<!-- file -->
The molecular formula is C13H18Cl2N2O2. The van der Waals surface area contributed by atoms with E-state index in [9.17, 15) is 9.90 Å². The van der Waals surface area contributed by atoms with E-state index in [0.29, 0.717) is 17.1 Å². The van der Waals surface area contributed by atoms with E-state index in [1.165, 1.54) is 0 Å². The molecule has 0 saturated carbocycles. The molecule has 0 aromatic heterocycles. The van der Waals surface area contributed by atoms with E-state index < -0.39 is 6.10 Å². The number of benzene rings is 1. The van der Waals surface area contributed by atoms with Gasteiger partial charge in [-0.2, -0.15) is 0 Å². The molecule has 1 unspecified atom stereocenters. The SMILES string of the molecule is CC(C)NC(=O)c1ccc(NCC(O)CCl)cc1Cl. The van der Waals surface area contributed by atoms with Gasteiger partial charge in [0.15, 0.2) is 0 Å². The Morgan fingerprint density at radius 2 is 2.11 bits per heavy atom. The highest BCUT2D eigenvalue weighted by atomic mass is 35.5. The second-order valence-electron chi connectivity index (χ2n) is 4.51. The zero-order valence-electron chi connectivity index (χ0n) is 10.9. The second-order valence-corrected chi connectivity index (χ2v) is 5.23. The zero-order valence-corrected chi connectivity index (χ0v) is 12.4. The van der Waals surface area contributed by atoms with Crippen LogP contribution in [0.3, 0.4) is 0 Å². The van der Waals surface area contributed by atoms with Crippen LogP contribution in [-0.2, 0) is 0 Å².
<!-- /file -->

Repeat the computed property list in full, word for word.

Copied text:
The molecular formula is C13H18Cl2N2O2. The van der Waals surface area contributed by atoms with E-state index in [9.17, 15) is 9.90 Å². The van der Waals surface area contributed by atoms with E-state index in [0.29, 0.717) is 17.1 Å². The van der Waals surface area contributed by atoms with E-state index in [1.165, 1.54) is 0 Å². The molecule has 0 saturated carbocycles. The molecule has 0 aromatic heterocycles. The van der Waals surface area contributed by atoms with E-state index < -0.39 is 6.10 Å². The number of benzene rings is 1. The van der Waals surface area contributed by atoms with Gasteiger partial charge in [-0.2, -0.15) is 0 Å². The molecule has 1 unspecified atom stereocenters. The SMILES string of the molecule is CC(C)NC(=O)c1ccc(NCC(O)CCl)cc1Cl. The van der Waals surface area contributed by atoms with Gasteiger partial charge in [0.15, 0.2) is 0 Å². The Morgan fingerprint density at radius 2 is 2.11 bits per heavy atom. The highest BCUT2D eigenvalue weighted by atomic mass is 35.5. The second-order valence-electron chi connectivity index (χ2n) is 4.51. The zero-order valence-electron chi connectivity index (χ0n) is 10.9. The second-order valence-corrected chi connectivity index (χ2v) is 5.23. The zero-order valence-corrected chi connectivity index (χ0v) is 12.4. The van der Waals surface area contributed by atoms with Crippen LogP contribution in [0.3, 0.4) is 0 Å². The van der Waals surface area contributed by atoms with Crippen LogP contribution in [-0.2, 0) is 0 Å².